The drawback with the the rollout awning is that it doesn’t give protection from the wind, which limits its use on windier and colder days.  To overcome this, a couple of companies now produce side and front panels so you have the flexibility to erect and move panels depending on wind direction.  They’re also useful to provide shade from the sun.

In the UK Lilypad Leisure produce Windblockers, panels made from light netting-type material.  They’ve also recently brought out Sun Shade panels which incorporate both solid and mesh material to give you more flexibility.  Panels are available in a range of sizes (and can also be custom made) to suit a range of different awnings  Feedback suggests that the mesh panels are very effective in cutting out wind (watch the short video below).

Comfortz Leisure have recently started producing front and side panels for awnings in the UK.  Made from high quality PVC these peg down vertically in parallel with the extendable awning legs.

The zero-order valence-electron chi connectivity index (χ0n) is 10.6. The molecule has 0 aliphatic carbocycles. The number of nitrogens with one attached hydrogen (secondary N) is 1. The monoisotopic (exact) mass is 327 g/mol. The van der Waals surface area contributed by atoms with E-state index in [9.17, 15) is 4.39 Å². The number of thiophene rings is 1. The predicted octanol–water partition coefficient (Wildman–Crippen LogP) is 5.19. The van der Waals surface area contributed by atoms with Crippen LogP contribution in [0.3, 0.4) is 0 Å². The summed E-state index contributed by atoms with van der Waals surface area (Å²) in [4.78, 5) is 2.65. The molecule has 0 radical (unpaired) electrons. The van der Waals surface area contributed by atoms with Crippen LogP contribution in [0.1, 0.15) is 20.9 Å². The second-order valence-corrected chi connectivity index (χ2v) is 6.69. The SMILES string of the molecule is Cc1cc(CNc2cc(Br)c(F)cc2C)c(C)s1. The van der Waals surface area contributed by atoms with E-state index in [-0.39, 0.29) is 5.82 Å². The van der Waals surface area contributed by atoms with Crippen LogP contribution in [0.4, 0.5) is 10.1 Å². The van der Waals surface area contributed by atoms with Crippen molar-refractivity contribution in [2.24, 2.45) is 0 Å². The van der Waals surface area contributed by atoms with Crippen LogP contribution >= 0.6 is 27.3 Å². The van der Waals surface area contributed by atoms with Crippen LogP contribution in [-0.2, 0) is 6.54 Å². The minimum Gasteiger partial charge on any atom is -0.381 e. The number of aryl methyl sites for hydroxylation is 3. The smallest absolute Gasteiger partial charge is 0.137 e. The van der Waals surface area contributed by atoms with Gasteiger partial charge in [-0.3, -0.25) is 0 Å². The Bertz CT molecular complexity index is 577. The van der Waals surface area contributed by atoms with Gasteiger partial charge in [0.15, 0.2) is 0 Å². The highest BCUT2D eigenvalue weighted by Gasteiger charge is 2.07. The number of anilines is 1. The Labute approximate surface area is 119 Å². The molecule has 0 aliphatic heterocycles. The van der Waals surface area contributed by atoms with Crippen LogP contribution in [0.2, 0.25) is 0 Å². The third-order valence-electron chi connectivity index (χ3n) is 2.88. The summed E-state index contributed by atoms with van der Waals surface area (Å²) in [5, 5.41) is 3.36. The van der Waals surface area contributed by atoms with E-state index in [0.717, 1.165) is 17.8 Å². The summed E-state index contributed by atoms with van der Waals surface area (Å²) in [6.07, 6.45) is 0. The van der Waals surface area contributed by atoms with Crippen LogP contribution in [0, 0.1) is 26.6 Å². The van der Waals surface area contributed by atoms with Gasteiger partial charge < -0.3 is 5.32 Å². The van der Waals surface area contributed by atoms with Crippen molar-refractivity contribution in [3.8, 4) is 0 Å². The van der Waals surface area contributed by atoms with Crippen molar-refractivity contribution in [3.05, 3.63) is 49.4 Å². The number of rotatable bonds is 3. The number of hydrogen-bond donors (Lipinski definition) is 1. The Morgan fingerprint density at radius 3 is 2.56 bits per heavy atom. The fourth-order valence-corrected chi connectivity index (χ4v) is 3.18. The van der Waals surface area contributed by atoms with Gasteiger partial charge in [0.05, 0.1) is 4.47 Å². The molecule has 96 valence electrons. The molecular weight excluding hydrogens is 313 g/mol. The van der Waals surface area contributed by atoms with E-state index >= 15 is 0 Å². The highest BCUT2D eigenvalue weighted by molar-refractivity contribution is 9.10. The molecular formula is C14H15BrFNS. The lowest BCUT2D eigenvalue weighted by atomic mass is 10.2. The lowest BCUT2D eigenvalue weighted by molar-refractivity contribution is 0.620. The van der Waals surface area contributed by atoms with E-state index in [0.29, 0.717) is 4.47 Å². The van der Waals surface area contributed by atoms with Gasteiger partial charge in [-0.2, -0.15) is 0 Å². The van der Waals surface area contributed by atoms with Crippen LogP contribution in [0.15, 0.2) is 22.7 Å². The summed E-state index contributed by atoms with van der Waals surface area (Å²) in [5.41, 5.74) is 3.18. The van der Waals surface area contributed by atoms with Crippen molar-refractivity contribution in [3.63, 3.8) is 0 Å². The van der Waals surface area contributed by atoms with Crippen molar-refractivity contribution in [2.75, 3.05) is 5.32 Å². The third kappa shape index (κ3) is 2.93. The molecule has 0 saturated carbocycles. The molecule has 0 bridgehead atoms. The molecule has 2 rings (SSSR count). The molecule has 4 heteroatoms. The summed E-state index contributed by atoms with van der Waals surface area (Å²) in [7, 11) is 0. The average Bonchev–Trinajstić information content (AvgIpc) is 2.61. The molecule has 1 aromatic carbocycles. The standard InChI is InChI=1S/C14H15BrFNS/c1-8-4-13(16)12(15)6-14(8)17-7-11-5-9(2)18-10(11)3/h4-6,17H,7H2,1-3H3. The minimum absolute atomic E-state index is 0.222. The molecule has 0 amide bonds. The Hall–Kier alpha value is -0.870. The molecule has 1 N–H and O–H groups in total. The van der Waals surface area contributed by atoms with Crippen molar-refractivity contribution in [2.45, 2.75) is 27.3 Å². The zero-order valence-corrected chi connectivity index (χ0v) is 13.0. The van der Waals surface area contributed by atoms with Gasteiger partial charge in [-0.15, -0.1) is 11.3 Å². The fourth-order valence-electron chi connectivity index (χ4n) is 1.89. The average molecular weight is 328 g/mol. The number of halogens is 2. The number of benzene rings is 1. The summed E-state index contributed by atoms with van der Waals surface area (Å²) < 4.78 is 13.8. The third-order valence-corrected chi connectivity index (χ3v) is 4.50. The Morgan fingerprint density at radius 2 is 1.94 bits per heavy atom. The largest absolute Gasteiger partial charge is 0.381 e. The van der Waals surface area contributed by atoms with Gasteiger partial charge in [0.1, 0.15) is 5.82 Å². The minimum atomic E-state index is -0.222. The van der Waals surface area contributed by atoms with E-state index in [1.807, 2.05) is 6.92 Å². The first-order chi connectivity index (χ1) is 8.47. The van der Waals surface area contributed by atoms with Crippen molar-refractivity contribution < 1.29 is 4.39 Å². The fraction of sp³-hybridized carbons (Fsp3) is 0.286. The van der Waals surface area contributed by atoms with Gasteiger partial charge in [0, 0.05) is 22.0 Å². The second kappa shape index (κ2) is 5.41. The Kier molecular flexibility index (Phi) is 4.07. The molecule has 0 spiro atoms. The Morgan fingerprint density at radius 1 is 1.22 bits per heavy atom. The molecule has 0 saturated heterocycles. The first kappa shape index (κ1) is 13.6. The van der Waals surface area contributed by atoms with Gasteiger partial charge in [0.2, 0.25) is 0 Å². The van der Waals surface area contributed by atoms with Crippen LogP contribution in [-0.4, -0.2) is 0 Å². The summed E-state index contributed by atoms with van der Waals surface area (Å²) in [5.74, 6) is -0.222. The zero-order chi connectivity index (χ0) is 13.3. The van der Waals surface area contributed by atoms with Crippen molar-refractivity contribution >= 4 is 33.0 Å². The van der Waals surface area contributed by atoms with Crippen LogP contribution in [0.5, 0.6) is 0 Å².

In Germany California Camping (original German site) and Brandrup also produce solid side panels from high quality materials.  In contrast to the Comfortz and Windblockers models, these are designed to slope downwards to provide a bigger footprint under the awning.  For camper vans without the optional rollout awning, Brandrup’s Top Sail may be worth looking at, providing an integrated and flexible solution.

Besides fixed canopies, free-standing canopies have added flexibility allowing you to angle and position them to provide shade and shelter.  Sun canopies or tarps are increasingly common as optional extras for many tents and have been used for years among backpacking, motorcycling and bushcraft communities.

You need to search pretty hard to find them but I’ve found free-standing canopy tarps made by Obelink, Hypercamp and Eurotrail, all using lightweight polyester tent material.  These appear to be much more popular in continental Europe than the UK; I think there’s an untapped market in the UK if more people were aware of them.